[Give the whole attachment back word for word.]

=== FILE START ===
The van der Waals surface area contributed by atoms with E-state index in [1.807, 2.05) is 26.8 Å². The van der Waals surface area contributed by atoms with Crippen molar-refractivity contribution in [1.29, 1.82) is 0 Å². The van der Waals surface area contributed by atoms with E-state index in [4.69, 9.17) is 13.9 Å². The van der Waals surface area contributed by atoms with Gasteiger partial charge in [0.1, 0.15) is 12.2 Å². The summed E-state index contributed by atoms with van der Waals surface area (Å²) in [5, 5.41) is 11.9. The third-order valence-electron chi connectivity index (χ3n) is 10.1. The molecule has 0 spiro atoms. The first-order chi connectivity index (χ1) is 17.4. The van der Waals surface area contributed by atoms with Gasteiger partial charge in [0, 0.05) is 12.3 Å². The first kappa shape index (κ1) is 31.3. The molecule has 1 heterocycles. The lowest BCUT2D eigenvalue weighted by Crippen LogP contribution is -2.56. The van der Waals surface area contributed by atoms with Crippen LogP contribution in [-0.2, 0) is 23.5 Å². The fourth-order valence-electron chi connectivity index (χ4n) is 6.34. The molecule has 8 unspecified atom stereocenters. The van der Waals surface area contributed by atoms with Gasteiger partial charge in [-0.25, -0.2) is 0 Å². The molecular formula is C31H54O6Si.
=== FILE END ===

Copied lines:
The van der Waals surface area contributed by atoms with E-state index in [1.807, 2.05) is 26.8 Å². The van der Waals surface area contributed by atoms with Crippen molar-refractivity contribution in [1.29, 1.82) is 0 Å². The van der Waals surface area contributed by atoms with E-state index in [4.69, 9.17) is 13.9 Å². The van der Waals surface area contributed by atoms with Gasteiger partial charge in [0.1, 0.15) is 12.2 Å². The summed E-state index contributed by atoms with van der Waals surface area (Å²) in [5, 5.41) is 11.9. The third-order valence-electron chi connectivity index (χ3n) is 10.1. The molecule has 0 spiro atoms. The first-order chi connectivity index (χ1) is 17.4. The van der Waals surface area contributed by atoms with Gasteiger partial charge in [0, 0.05) is 12.3 Å². The first kappa shape index (κ1) is 31.3. The molecule has 1 heterocycles. The lowest BCUT2D eigenvalue weighted by Crippen LogP contribution is -2.56. The van der Waals surface area contributed by atoms with Crippen LogP contribution in [-0.2, 0) is 23.5 Å². The fourth-order valence-electron chi connectivity index (χ4n) is 6.34. The molecule has 8 unspecified atom stereocenters. The van der Waals surface area contributed by atoms with Gasteiger partial charge in [-0.25, -0.2) is 0 Å². The molecular formula is C31H54O6Si.